A lot of stuff. Ken Canfield lost the primary; the person he lost to also lost the election to Sebelius. So goes politics.
This has been a time of growth for WiebeTech. The little company that started in the basement of my house over 6 years ago now employs approximately 30 people. I've been blessed to have gathered a constellation of hard workers who care about the company and each other. And by definition, if they care about the company, they care about the customers. That is likely to be you, as you are reading this blog.
I have many specific things I could write about here. Here's a couple of quick notes: I once started writing a book. I had quite a few chapters in draft form done. I recently sucked them in from an archival CD and hope to be posting a few of them here.
A while back, I wrote a white paper which really isn't right as white paper on the WiebeTech website. I may post it here.
I recently took 6 weeks off from the business. It was a wonderful time to reflect and think about all things. While I was gone, the business prospered, just as it has for the last several years. That is a testament to the able workers I have here who made it all possible.
Continuing that theme, I'd like to tell you what I told them before I left. I quoted from two different chapters from the Bible. I picked a section from Matthew 25, vs. 14-30 , which talks about how the master who leaves on a journey invests with his workers. The workers get one, two or five 'talents' to invest. Of course, some workers take the money and make more, while others bury it and return no gain to the master. My workers returned much to me. They are a blessing.
The second Biblical selection was from the Old Testament, and referred to the concept of a 7 year Sabbatical. Well, it's hard to believe, but I'm in my seventh year here at WiebeTech, and it was time for some time off.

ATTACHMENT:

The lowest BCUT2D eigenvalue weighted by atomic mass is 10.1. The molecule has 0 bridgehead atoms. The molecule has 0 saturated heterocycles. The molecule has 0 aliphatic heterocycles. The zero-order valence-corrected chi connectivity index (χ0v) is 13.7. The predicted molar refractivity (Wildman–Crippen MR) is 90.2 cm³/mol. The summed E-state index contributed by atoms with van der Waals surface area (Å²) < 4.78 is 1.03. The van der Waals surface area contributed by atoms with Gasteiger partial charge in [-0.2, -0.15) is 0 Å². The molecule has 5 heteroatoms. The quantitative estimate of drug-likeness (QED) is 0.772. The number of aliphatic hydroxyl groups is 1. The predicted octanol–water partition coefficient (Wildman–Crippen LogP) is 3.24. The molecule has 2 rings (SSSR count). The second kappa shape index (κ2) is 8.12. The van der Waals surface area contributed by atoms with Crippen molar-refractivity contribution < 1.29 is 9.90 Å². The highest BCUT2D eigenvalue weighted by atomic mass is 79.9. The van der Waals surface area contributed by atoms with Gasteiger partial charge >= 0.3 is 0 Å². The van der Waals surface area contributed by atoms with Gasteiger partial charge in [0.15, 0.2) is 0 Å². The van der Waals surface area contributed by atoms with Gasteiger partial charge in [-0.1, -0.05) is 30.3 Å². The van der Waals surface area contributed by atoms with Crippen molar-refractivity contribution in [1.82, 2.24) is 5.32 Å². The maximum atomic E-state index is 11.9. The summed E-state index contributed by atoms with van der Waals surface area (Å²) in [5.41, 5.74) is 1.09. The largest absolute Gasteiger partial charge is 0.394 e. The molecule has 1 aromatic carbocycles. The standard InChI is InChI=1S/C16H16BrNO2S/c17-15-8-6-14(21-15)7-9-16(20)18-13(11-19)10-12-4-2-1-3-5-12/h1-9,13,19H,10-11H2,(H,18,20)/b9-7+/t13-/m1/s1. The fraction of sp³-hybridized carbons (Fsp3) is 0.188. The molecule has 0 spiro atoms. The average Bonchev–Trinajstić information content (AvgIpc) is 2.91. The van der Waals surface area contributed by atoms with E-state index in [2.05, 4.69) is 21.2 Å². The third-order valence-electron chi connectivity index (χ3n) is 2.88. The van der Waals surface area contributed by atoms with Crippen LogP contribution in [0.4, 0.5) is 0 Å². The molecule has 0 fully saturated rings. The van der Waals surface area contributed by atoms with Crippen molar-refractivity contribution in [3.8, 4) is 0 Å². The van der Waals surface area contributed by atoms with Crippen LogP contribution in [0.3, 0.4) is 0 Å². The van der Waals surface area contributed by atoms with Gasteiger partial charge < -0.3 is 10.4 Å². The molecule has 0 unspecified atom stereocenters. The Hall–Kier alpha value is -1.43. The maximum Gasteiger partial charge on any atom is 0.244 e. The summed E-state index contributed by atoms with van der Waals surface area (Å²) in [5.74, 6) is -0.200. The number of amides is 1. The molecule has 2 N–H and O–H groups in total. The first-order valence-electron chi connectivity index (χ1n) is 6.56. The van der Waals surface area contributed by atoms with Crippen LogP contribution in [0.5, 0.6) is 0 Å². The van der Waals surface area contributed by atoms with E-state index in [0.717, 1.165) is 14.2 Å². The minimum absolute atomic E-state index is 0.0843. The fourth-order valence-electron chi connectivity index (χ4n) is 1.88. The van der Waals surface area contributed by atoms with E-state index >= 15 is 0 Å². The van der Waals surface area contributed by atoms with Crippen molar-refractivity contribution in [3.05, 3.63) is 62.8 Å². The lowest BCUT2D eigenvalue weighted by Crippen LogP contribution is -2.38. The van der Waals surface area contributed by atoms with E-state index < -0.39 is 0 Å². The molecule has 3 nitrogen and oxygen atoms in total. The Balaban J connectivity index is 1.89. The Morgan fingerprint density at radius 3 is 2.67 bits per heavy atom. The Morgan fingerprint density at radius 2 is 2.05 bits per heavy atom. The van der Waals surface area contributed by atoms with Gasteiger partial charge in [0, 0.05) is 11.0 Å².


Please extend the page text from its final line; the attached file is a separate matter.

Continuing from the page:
I spent the first portion of my time in Alaska, working the Kenai river. (Many thanks to WiebeTech customer Kevin for hooking me up with some able local advice.) I had invited my good friend Mike Andrews up for a few days, and he and I caught many Dolly Varden, Trout and Salmon. Mike was followed by another good friend, Don Isaac. Don and I did more of the same (fishing, sightseeing, talking). While it was important to see Alaska and catch fish, it was more important to strengthen relationships and take a break from the stress of life. This was beneficial to me in ways that I choose not to fully express here. I merely hint at it.
I had a very odd experience in Anchorage as Don and I were leaving the airport to drive down to the Kenai Penninsula. We were getting ready to merge onto a highway when we came upon a SUV that had hit a bicyclist. I wrote this dramatic experience up into a short story. I will edit it and post it soon.
A note just to Alaskan fishing fanatics: I fished the Kenai river, along with the Russian and Ptarmigan. All were fantastic. If you know of some particularly good river in Alaska that might be worth checking out someday, I'd appreciate the tip. IN 2005, I have also floated the Kisaralik; what a river; it can be a little intimidating. Email me at firstname.lastname@example.org; TIA.
I also was able to explore the Great Smokey Mountain National Park. I flew to the Gatlinburg airport in my able airplane (N206KJ) and drove around the park for a few days. Thereafter, I ended up solo camping in the wilderness interior of the park on Hazel Creek for 3 days. Unforgettable experience; extraordinarily beautiful. September was the right time of year to do it - very few people combined with perfect camping weather.
I also spent some sabbatical time working on my home theater. I've been putting up 2x4s and have enlarged the room. It's a construction zone right now. Someday, when it's done, I'll post a description of the entire room.
I've been having difficulty getting Apple to perform warranty repair on an iPod. Anyone else had that problem? They claim a ding on the case invalidates the warranty.